“We started playing with our heart, and we came out thinking we were going to win,” Wright said of the difference from the first half to the second. “We weren’t playing with our heart, and we were just playing off last game. Then in the second half we realized they weren’t going to give us the game so we had to go take it, but after we started pushing, it was too late.”
Tournament MVP Peyton Siva had 10 points, four rebounds and five assists for Louisville, which will be making its sixth consecutive appearance in the NCAA tournament. Siva averaged 15 points, seven rebounds, six assists and three steals in the first three games of the tournament.
“Nobody really expected us to even get this far,” Siva said. “It just feels good because a lot of people wrote us off. Coach P had a lot of faith in me. I’m very thankful for that. Everybody really showed a lot of heart today.”
He was humble about being selected MVP.
“My teammates are really the people who deserve this trophy,” he said on the court as the nets were being cut down.
Even though the matchup was new for a BIG EAST championship game, it was one between old adversaries. Louisville leads the all-time series 54-41 and this was the third different conference tournament in which they’ve met.
Louisville won all three meetings in the Metro Conference tournament, while Cincinnati won all three matchups in Conference USA. They are now 1-1 in the BIG EAST tournament.
Cincinnati won the only regular season meeting, 60-56. In that game the Bearcats went 11 for 27 from 3-point range in that game and Louisville made only one of its 14 attempts from beyond the arc.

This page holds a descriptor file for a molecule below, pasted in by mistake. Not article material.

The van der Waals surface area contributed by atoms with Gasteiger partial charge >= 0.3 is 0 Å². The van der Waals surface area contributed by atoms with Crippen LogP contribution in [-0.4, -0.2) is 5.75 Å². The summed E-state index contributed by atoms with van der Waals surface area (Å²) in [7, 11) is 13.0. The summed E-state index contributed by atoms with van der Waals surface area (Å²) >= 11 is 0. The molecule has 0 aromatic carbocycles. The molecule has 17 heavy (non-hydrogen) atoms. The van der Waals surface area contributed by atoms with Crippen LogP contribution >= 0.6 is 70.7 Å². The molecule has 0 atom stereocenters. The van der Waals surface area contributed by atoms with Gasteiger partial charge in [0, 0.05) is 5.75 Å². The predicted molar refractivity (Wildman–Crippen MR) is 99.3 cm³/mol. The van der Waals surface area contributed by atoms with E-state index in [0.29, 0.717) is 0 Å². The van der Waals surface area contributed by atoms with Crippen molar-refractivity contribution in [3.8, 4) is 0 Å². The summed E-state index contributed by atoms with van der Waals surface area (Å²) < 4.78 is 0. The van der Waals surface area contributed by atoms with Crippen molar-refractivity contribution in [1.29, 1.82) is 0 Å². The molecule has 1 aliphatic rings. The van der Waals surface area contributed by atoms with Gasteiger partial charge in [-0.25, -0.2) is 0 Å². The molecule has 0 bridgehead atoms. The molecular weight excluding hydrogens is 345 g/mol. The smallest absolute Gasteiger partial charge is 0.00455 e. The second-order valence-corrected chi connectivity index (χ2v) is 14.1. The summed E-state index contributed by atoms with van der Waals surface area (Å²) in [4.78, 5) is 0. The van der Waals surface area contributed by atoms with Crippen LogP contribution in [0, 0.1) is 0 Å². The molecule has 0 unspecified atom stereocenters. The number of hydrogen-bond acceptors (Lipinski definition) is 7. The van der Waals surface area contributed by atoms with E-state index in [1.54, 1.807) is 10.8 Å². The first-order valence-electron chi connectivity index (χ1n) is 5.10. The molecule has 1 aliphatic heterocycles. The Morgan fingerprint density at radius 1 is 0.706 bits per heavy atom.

This game was quite different.
Louisville finished 5 for 14 on 3s while the Bearcats were 3 of 14, and that included missing their first nine.
“We played great defense at their place, held them to 32 percent shooting, but they made 11 3s, and against Syracuse they made eight 3s in the first half,” Pitino said. “Our strategy was very simple, we were going to show zone, play man but we were going to guard the NBA line. We were going to limit their attempts and if they did get an attempt, it was not going to be a good look. …
“So we knew we had to win this game with defense. We played a heck of a game against them at their place and lost. We showed the guys why we lost, but we wanted to stop the 3-point line tonight. We’ve been winning off our defense. We knew, although both teams were trying to push the pace, we know each other too well, and you don’t have time to innovate your offenses with one day prep.”
The Cardinals led 24-14 at half and even though Cincinnati picked the scoring pace considerably, they were able to take the 16-point lead.
Wright, who had 22 points in the first meeting, took over when Cincinnati made the run. He hit a jumper, made a 3 and scored on two drives as what looked to be an easy win for Louisville became a close game.
JaQuon Parker was credited with a basket on an offensive goaltending call to get the Bearcats within 48-44 with 2:35 left.
Louisville came up empty on its next three possessions – a turnover and two missed shots – but the Bearcats couldn’t take advantage as Wright turned the ball over, Parker missed a jumper and then two free throws.
Pitino improved to 26-9 against his former assistants. He is 5-4 over Cronin, who was the second former assistant Pitino beat in this tournament as the Cardinals beat Seton Hall and coach Kevin Willard in the second round.
Article Courtesy the Associated Press